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Ms. Tippett,

Thank you so very much for today's broadcast on "Meaning of Intelligence" where Michael R. defined, so well, the vocational vs "college" track in school.

Your broadcast hit home so hard, I just had to offer congratulations to you for this topic.

As the son of a man whose mother was white, and father was Mexican, I grew up on a small, poor, rurual East Texas farm.

On that farm, survival meant turning manual labor into money. As a teenager I became adept both in school, graduating as salutatorian in my class, and on the farm. I mastered all tools, all farm equipment, took on a business contracting out to bale hay, and generally worked, hard, every day to make a better farm make more money.

In my farming work I learned manual dexterity, work, but, also, how to plan, schedule, adapt, meet people, sell, and work. I learned how to use tools for applications nobody ever even thought of. How to use trees and ropes to lift tractor tires, how to back up a gooseneck trailer a mile, how to feel good about loading 90lb bales of hay all day.

In farming, I learned how to stand in awe of my father, who, every day invented something new for our farm. A new way to feed the livestock automatically, a new blend of grass seed or corn, a modified tool, or a simple idea that made work easier.

My father, I now understand, is the modern genius nobody knows.

At school, I learned how to convert binary to decimal, how to write, how to excel and study. How to revel in the meaning of a word, or a phrase. English, my father said, is your key to success.

I was on BOTH vocational track (at home) and College track (at school).

As my senior year progressed, my father asked me which way I would go: 1) To college, since everyone in my community was aware of my academic excellence by the time I was 17, or 2) stay on the farm.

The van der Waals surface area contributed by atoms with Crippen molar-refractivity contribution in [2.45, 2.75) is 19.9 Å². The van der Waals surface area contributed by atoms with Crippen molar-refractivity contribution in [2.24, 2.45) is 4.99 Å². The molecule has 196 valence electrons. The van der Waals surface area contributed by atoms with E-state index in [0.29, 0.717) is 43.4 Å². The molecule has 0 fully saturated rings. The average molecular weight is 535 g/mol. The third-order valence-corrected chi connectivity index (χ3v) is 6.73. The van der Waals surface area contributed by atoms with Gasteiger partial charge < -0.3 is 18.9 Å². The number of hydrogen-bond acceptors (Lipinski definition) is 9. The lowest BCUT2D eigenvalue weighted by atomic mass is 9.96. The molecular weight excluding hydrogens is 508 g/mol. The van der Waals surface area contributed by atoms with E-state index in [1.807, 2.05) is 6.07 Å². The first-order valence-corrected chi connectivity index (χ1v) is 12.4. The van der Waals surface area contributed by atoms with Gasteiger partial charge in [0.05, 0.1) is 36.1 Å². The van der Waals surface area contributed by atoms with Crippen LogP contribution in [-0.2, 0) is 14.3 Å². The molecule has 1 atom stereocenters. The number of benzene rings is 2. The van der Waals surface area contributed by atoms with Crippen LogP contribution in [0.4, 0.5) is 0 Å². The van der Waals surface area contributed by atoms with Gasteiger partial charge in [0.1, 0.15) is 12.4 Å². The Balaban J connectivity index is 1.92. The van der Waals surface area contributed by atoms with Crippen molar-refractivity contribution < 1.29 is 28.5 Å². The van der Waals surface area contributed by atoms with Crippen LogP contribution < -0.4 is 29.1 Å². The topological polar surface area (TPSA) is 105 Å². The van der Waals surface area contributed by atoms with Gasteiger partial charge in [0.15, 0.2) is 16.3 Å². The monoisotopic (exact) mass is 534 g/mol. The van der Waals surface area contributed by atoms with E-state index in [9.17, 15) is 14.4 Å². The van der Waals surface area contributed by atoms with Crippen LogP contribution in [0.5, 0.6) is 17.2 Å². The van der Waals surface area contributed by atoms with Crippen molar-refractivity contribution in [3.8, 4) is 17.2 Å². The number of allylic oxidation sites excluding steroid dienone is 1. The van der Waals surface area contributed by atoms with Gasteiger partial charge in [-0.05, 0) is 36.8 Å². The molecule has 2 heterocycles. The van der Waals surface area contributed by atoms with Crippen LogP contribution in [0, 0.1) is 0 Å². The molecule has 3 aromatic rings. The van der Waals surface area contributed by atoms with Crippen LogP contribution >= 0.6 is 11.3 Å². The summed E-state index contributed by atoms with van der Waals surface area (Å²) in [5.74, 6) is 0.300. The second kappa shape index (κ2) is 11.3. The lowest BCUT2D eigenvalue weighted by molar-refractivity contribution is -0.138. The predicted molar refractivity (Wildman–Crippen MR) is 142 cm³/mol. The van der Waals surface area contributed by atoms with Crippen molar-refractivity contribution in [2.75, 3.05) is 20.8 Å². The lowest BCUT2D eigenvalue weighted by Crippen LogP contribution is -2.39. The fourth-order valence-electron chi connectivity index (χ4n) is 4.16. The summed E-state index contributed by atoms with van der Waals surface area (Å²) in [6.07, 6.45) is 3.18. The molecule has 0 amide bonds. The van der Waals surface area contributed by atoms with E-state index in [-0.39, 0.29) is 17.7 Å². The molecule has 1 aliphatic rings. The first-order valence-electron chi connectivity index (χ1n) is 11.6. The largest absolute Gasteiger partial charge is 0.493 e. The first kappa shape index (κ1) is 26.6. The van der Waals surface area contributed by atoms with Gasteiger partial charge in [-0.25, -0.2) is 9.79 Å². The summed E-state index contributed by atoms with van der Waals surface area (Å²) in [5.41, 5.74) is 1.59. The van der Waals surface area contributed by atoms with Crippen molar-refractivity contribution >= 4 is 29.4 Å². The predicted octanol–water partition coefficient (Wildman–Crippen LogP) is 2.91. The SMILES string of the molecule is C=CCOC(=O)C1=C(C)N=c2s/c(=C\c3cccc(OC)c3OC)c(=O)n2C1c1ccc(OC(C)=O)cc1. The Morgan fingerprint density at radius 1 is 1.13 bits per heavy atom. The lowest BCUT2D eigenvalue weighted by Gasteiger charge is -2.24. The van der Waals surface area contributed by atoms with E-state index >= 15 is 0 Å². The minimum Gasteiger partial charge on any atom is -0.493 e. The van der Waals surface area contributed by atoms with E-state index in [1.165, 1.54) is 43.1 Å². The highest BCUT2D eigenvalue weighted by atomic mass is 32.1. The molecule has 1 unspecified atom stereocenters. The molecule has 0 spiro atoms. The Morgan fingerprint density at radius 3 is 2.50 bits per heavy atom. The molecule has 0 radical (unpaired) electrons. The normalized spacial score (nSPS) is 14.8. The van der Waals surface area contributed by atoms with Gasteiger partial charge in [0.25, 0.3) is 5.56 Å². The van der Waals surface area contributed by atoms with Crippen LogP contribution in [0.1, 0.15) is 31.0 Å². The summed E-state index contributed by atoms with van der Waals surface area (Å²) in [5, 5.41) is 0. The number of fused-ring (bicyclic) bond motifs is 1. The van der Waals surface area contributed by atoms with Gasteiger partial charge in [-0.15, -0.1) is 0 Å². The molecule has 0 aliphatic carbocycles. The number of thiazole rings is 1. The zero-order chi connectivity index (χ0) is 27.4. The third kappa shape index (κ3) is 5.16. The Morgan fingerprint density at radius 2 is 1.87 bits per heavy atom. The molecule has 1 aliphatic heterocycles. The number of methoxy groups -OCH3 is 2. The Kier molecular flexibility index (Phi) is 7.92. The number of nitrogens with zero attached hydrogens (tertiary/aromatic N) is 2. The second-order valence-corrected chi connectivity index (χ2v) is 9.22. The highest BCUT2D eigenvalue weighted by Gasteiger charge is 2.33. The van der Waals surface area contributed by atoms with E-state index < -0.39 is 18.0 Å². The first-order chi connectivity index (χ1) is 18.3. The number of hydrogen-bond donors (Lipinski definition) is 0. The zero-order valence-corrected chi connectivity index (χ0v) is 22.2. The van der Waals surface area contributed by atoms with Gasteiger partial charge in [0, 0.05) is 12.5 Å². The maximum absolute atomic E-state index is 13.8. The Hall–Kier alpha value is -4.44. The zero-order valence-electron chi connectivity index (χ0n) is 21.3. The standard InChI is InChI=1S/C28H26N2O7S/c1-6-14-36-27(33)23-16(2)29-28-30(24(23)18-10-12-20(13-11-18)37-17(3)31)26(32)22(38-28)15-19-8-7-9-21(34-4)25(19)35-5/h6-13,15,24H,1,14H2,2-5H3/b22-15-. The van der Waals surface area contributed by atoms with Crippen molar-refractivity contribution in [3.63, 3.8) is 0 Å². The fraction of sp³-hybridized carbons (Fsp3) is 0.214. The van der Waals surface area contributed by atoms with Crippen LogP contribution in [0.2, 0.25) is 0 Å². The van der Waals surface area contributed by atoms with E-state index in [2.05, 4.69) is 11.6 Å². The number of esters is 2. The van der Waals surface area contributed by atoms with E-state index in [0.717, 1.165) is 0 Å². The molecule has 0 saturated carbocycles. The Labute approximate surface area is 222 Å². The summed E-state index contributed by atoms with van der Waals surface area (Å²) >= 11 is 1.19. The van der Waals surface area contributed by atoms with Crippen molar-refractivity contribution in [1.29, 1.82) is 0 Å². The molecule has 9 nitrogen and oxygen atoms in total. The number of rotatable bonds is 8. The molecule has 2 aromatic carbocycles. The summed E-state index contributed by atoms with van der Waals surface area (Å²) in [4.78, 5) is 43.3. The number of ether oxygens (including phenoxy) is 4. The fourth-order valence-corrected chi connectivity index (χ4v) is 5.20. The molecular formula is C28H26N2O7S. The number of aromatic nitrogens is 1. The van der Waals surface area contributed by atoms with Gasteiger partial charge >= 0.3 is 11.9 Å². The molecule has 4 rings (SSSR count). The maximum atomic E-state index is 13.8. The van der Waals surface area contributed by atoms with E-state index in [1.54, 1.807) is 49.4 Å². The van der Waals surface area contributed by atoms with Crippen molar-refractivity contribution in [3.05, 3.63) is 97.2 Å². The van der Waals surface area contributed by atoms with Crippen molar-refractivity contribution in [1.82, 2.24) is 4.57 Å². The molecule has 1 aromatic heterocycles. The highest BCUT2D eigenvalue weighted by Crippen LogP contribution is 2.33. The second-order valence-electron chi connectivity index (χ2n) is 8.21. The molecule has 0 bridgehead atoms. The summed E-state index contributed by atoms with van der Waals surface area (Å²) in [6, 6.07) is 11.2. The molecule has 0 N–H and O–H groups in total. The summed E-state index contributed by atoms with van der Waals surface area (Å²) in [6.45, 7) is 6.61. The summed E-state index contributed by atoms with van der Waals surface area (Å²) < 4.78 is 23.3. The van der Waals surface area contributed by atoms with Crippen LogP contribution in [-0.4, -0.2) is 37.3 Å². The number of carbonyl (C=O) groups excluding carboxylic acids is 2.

Not knowing the answer.....

I applied and was accepted to the dream school, Texas A&M at College Station. (nobody ever even heard of Harvard in that part of the world).

I struggled with my choice. I did not want to leave the farm, or my father. But, he encouraged me to get educated, leave, become someone valuable. He never felt he was.

In the end, I chose college and graduated from A&M number at or near the top of the class in Chemical Engineering and number 14 out of 3500 or so students in 1982. I went on to UT Austin to get a Ph.D in Chemical Engineering, but, could have gone to Med School or law school or anything I wanted to do - in academia. By then, the farm had vanished from my mind.

Now, these many years later, I am a senior engineer, with a nice house, nice life, at a big American corporation. This was thought to be a valid path for engineering education....I am supposed to be, now, successful.

I look back at the fork in my road and often wonder if I should have, could have, taken the vocational, farming route. But, at the time, nobody valued that route. Everyone valued "education".

My father sold his small farm to put his three children through the inexpensive, but excellent, public university system in Texas.

I took my kids back and stood outside the gate of that farm looking at the old pine farmhouse this past summer. It is painted a different color now, and has air conditioning, but, miraculously, is otherwise the same. But, it is not mine.

My father remains proud, today, that his kids are educated.

He still arises at 6 am and works in his tiny back yard in Houston, Texas, outside, all day. He works no matter how hot. He is 80 now. His tiny yard grows more food than most grocery stores sell.

I completely understand the two pathways you described with Michael R. today.

All these years I have listened to you and your topics.

Today, I cried.

Dr. Michael Sanchez
Rochester, NY

Thank you again.